A spokesman for Mubarak, Suleiman Awad, said Wednesday the summit would to help break the impasse in the diplomatic process between Israel and the PA. Egyptian sources also told the Saudi Arabian daily Al-Watan that a four-party summit would offer new ideas for reviving negotiations on a permanent Israeli-Palestinian settlement and achieving a formula that would ensure the establishment of a Palestinian state.

U.S. Secretary of State Condoleezza Rice is due to visit the region soon for talks with all parties on resuming Israeli-Palestinian negotiations.

Thursday's meeting is the second between Olmert and Mubarak since the prime minister was elected last year. Olmert intends to use it to raise three main issues: increased Egyptian supervision of the border between Sinai and the Gaza Strip; the establishment of a "regional support network" for Abbas and the diplomatic process; and the Israeli-Palestinian prisoner exchange that Egypt has been mediating, in which abducted Israel Defense Soldier Gilad Shalit would be released.

The Egyptian daily Al-Ahram reported Wednesday that Mubarak plans to raise the issue of Israel's planned transfer of $100 million to the PA, something that Olmert promised Abbas during their meeting. Mubarak will also ask Olmert to expand the Israeli-Palestinian cease-fire, currently confined to the Gaza Strip, to the West Bank as well.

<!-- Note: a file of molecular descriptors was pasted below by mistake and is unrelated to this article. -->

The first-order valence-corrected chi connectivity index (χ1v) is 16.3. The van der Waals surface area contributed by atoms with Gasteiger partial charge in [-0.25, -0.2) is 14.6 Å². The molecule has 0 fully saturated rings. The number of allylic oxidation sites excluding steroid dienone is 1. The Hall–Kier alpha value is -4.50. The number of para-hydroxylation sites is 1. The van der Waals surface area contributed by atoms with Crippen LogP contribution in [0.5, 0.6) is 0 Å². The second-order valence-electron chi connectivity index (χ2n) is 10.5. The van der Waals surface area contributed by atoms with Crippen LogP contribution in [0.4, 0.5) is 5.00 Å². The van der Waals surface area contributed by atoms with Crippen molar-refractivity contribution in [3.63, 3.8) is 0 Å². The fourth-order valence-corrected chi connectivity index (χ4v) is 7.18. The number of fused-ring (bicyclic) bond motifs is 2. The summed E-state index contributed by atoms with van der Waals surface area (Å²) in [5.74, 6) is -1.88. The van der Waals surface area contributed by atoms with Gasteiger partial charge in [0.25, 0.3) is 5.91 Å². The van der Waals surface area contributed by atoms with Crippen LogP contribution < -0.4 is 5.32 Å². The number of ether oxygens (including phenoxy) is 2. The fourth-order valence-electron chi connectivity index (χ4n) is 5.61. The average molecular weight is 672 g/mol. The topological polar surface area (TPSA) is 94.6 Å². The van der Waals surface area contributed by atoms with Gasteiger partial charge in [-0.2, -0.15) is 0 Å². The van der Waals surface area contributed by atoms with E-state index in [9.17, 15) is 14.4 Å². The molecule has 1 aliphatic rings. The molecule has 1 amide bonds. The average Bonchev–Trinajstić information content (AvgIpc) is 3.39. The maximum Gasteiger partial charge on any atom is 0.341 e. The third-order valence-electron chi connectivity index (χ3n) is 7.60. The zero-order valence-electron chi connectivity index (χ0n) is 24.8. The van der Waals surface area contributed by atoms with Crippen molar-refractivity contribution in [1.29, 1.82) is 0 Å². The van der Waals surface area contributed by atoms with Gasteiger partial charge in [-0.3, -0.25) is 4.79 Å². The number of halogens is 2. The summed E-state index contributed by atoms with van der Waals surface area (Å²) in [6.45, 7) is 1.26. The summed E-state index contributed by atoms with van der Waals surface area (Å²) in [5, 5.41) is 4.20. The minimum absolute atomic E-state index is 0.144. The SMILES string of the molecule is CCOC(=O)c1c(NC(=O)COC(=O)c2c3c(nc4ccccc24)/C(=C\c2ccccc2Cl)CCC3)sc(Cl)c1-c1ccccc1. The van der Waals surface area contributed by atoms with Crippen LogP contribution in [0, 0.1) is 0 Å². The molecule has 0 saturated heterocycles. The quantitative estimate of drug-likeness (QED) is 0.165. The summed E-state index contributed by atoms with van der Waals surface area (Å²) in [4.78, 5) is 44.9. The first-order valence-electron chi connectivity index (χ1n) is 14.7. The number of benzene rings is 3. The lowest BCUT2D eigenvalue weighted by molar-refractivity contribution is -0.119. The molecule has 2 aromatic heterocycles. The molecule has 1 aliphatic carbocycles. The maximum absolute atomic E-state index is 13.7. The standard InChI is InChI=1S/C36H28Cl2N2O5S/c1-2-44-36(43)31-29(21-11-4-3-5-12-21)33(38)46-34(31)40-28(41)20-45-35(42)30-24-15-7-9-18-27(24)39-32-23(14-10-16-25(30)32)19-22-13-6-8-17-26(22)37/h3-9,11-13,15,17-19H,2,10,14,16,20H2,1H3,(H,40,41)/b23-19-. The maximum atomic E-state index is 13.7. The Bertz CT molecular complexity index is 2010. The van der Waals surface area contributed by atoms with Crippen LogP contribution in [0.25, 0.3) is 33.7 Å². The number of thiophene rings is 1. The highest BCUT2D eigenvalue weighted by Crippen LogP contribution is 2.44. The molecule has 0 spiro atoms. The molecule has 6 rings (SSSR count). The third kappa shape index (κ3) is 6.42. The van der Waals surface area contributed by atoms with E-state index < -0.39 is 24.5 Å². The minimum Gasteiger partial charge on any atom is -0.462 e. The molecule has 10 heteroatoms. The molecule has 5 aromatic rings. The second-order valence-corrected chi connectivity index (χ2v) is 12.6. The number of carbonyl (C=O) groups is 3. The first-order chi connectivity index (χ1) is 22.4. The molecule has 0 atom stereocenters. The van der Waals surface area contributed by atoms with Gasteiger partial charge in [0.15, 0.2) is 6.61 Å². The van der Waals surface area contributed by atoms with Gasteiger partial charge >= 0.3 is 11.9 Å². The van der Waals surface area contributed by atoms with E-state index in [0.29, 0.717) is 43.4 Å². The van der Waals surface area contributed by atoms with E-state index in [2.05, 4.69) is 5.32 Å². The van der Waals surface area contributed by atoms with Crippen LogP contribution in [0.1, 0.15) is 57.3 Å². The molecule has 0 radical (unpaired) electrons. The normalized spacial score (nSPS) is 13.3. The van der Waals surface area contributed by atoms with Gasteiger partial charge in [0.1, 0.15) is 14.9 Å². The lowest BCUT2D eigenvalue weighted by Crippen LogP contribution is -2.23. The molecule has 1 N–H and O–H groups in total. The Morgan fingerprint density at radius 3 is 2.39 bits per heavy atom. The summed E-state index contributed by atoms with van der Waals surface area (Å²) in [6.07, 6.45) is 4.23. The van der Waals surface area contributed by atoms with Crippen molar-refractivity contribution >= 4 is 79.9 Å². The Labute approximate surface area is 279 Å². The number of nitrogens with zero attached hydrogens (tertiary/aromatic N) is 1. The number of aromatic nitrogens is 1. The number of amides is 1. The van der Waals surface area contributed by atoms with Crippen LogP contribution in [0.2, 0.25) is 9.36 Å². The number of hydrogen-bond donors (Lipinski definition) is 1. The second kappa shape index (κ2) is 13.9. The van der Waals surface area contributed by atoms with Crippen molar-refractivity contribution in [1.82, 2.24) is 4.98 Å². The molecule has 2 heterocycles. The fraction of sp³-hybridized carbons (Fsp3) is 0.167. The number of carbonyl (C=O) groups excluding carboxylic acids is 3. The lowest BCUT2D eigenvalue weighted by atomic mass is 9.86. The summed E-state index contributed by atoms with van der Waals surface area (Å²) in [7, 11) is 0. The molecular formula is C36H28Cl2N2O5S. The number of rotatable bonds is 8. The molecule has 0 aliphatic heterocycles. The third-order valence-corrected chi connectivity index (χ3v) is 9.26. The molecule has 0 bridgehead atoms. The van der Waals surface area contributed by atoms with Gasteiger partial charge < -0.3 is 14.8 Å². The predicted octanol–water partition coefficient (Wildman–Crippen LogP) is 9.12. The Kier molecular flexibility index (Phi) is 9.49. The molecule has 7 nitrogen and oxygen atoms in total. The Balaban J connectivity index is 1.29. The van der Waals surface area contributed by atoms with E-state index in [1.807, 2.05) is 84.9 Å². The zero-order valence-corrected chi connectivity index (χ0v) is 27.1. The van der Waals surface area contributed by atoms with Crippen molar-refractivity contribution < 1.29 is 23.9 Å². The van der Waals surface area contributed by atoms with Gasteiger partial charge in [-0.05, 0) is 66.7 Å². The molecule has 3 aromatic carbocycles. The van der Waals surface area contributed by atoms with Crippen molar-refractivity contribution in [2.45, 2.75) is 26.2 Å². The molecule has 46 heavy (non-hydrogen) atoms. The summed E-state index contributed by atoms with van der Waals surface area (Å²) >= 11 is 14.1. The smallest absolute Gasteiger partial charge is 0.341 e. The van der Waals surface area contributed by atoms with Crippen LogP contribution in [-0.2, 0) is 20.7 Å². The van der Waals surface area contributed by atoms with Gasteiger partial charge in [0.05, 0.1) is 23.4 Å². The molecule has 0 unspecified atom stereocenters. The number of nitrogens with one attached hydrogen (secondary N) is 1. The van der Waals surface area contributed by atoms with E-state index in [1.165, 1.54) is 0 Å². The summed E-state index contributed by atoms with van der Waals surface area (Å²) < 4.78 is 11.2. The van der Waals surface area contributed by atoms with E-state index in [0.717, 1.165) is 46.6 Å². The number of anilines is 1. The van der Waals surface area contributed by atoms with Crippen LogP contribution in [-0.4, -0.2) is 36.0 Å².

Hamas: Ready to swap video of Shalit for prisoners' releaseA senior Hamas official said Thursday his group was ready to give Israel a videotape of captured Israel Defense Forces soldier Gilad Shalit, if it agrees to release Palestinian women prisoners and other detainees.

Haaretz reported earlier this week that Hamas would hand over a video proving that Shalit is alive, the first such indication since his capture by Hamas-linked gunmen on June 25, in return for the release of Palestinian women and minors held in Israeli jails.

Moussa Abu Marzouk, deputy head of Hamas' political bureau in Damascus, said Thursday that Shalit is alive.

He said Hamas was willing to trade the videotape for the freedom of "Palestinian women and a considerable number of detainees," but did not name a figure.

Abu Marzuk said the demand was "modest in light of the high price Palestinian people have paid and the collective punishment they have faced by Israel following the capture of the soldier."